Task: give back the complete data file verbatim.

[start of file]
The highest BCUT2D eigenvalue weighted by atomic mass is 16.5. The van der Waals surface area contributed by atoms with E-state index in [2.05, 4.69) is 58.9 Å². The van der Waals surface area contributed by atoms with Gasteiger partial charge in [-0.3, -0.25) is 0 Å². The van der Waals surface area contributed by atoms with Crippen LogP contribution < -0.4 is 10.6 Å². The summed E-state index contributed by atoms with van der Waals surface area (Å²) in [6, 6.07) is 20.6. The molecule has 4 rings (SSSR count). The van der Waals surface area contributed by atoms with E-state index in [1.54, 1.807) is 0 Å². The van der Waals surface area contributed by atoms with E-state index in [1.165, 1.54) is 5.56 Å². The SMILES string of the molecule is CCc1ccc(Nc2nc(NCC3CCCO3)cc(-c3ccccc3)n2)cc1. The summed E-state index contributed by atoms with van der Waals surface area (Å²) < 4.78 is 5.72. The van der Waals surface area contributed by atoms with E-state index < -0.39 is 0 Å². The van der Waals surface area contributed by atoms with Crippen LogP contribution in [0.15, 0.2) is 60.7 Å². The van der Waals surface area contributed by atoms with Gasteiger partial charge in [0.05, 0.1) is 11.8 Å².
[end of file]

The highest BCUT2D eigenvalue weighted by atomic mass is 16.5. The van der Waals surface area contributed by atoms with E-state index in [2.05, 4.69) is 58.9 Å². The van der Waals surface area contributed by atoms with Gasteiger partial charge in [-0.3, -0.25) is 0 Å². The van der Waals surface area contributed by atoms with Crippen LogP contribution < -0.4 is 10.6 Å². The summed E-state index contributed by atoms with van der Waals surface area (Å²) in [6, 6.07) is 20.6. The molecule has 4 rings (SSSR count). The van der Waals surface area contributed by atoms with E-state index in [1.54, 1.807) is 0 Å². The van der Waals surface area contributed by atoms with E-state index in [1.165, 1.54) is 5.56 Å². The SMILES string of the molecule is CCc1ccc(Nc2nc(NCC3CCCO3)cc(-c3ccccc3)n2)cc1. The summed E-state index contributed by atoms with van der Waals surface area (Å²) < 4.78 is 5.72. The van der Waals surface area contributed by atoms with E-state index < -0.39 is 0 Å². The van der Waals surface area contributed by atoms with Crippen LogP contribution in [0.15, 0.2) is 60.7 Å². The van der Waals surface area contributed by atoms with Gasteiger partial charge in [0.05, 0.1) is 11.8 Å².